The feeling of heartbreak that often comes with the ending of an important relationship is always painful, but for some people it can be even more difficult around the holidays.
There are three main reasons for this:
- We have memories of past holidays spent with our ex which get triggered
- We idealize how good it could have been this year based on media images of Martha Stewart holidays
- We are convinced that everyone else is having that beautiful holiday experience and we the ONLY ones feeling lonely or sad
Regardless of the reason or the time of year, healing from a breakup can be a difficult journey. The keys to successful healing are expectations, self care and acceptance.
First of all, be realistic in your expectations for yourself and the time it can take to heal your heart. Don't tell yourself that you are weak if you are in pain or feeling sad. Loss is a natural part of the human experience and it can be very painful. Allowing that pain is an important part of healing. That energy has to move, has to be released by allowing it's expression. If not, it stays inside of you and does all kinds of fun things like eat your guts out (can you say stomach aches and other illnesses) and foster unhealthy habits to numb the pain. Sublimating that energy by running up your credit cards or drinking 'a few extra' glasses of wine will not help you heal. It will just prolong the process.
Next, you must take very good care of yourself and be very compassionate. Think about how you would treat a beloved friend in the same situation and give yourself that level of attention. That means being a good listener when you need to vent. This can be done using journal writing.
I also recommend giving yourself messages often. Yes, I'm referring to 'talking to yourself'. You do it anyways all day long without giving it much thought. Take some control over those thoughts and intentionally give yourself healing messages....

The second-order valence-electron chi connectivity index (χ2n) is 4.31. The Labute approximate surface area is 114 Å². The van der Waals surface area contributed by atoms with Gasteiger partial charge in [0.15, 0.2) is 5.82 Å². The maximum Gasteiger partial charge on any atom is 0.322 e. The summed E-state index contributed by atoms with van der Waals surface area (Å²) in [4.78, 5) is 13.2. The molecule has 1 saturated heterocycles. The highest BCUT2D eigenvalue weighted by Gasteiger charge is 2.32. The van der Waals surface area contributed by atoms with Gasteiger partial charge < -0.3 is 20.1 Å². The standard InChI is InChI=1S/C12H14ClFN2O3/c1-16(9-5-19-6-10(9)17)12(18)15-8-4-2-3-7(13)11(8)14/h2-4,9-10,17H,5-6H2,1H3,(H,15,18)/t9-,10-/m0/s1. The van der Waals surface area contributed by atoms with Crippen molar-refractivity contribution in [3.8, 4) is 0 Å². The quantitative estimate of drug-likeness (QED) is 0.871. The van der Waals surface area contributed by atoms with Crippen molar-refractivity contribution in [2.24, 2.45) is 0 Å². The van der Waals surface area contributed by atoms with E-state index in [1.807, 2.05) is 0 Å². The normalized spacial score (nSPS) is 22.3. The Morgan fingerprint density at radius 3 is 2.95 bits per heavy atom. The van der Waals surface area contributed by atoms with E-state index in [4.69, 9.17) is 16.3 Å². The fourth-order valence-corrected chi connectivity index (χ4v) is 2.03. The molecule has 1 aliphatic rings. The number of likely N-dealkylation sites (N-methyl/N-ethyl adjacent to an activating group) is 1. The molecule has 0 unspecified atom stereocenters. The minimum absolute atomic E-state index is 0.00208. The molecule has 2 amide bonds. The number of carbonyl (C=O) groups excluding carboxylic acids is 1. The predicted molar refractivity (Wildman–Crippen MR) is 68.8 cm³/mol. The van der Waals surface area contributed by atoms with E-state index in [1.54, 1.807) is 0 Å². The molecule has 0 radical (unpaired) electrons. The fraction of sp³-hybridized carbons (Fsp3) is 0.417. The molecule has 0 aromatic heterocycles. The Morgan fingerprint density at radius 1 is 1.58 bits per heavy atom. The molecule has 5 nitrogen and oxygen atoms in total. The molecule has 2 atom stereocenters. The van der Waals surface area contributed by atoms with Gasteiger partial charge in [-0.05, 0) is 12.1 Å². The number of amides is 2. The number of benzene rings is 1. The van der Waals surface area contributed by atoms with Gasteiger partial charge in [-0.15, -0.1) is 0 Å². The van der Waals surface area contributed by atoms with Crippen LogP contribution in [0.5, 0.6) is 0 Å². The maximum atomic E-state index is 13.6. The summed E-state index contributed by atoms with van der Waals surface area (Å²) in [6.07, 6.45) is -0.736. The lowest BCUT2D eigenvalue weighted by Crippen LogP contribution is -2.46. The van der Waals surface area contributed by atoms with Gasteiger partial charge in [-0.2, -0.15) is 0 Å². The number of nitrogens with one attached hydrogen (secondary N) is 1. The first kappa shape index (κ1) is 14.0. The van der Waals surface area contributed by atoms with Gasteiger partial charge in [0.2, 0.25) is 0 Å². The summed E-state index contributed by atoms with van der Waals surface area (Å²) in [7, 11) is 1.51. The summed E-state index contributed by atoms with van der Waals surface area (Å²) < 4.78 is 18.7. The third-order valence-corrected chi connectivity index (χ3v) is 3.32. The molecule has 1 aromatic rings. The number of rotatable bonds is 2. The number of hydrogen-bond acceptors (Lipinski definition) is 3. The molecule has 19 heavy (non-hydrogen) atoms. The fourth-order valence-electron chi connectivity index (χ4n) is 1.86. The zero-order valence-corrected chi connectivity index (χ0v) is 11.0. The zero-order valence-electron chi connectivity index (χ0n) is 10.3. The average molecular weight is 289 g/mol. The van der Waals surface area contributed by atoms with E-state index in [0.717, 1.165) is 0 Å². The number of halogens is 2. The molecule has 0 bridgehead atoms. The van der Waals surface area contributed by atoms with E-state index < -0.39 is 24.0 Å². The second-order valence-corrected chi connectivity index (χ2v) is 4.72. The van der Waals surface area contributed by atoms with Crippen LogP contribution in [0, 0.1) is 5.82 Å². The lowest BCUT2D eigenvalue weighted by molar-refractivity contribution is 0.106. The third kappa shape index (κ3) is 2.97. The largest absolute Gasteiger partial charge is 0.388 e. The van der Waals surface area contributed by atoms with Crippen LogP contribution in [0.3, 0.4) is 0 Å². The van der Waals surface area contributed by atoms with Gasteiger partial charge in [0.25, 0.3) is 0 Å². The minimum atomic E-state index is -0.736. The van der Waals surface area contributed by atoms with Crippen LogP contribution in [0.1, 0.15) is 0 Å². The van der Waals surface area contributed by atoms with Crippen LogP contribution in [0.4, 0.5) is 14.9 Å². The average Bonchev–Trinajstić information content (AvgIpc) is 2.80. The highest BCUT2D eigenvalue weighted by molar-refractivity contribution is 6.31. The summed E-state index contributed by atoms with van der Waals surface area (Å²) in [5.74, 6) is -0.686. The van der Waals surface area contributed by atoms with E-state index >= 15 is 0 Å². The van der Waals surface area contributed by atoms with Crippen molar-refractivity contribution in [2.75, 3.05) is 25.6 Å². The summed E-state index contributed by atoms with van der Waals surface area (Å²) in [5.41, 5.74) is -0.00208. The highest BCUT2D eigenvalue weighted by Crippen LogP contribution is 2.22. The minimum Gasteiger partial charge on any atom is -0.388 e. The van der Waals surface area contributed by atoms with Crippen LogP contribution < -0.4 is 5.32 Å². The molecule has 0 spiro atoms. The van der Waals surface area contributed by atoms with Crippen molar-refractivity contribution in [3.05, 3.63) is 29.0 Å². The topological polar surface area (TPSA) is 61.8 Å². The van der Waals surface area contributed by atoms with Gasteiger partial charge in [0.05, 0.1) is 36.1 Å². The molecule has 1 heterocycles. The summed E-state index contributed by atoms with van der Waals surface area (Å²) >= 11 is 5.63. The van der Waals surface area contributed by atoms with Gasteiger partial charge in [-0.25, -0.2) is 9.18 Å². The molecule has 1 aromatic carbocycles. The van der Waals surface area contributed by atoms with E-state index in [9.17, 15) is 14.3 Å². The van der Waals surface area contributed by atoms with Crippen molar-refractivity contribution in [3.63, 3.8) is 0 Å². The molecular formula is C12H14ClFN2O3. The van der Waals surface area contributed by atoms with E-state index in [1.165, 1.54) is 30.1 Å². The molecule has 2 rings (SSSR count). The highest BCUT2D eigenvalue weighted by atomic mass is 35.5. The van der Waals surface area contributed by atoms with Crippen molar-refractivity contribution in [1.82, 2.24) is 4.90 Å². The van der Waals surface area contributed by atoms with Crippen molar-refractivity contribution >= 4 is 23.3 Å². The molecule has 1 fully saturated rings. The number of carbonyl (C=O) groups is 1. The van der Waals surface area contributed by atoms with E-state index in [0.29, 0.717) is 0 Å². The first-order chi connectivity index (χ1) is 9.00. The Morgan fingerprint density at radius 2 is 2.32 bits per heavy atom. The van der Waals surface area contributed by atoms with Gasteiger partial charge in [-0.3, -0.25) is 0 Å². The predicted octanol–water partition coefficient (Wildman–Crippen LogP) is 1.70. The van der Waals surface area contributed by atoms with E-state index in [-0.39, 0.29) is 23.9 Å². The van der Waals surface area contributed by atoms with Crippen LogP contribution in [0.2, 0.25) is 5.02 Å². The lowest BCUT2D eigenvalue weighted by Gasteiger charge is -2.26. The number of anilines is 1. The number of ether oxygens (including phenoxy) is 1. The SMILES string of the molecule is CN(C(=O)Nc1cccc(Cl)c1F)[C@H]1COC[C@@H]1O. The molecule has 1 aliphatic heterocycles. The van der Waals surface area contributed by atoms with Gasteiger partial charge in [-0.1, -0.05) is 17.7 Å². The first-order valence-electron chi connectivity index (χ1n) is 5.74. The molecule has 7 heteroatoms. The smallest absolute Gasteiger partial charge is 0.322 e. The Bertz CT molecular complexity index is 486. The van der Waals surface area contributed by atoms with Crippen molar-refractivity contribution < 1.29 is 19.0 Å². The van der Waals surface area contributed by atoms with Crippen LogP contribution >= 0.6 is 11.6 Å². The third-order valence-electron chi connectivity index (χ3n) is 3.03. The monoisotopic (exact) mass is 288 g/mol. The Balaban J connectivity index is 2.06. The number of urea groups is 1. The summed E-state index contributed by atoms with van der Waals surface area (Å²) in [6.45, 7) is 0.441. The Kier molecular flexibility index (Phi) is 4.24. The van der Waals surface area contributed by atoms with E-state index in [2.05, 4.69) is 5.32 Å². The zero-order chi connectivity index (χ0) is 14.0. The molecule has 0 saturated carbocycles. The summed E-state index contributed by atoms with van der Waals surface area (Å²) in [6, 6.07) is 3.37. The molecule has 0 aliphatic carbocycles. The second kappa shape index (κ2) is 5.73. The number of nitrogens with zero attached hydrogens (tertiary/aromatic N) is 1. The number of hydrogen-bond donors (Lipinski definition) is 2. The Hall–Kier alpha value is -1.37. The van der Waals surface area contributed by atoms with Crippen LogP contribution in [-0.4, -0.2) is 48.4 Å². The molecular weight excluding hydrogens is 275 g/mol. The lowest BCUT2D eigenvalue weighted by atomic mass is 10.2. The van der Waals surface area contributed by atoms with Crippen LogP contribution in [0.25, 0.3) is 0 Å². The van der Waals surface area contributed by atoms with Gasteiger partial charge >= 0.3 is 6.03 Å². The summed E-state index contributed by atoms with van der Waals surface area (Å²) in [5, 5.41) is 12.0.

You are going to be okay Ellen
You will find love again Ellen
It is okay to feel what you're feeling Ellen
It is helpful to use your name, as if a third person were talking to you. It will help these messages stand out from the unconscious ones that repeat over and over (I'm never going to get over this, I can't go on, I was a fool to ...).
Lastly, accept the reality of the breakup. Spending time analyzing what he or she might do next and wondering if they are going to call you or change their mind , etc. only keeps you in your head obsessing on thoughts that you are basically making up. This mental gymnastics often serves as a defense mechanism against feeling the pain in the present moment. Which prolongs your healing process for the reasons I mentioned before. So just be with what is right now. Accept reality. Because as Byron Katie says, "When you argue with reality you lose, but only 100% of the time". Accepting what is brings peace and is an integral step in healing.
So expect to hurt for a while knowing you will get over it and feel better. Take exceptionally good care of yourself and be very compassionate with yourself. Accept what is and where you are at right now. And remember, those people you think are having a 'perfect' Hallmark holiday may be more focused on how it looks and not having that much fun anyways!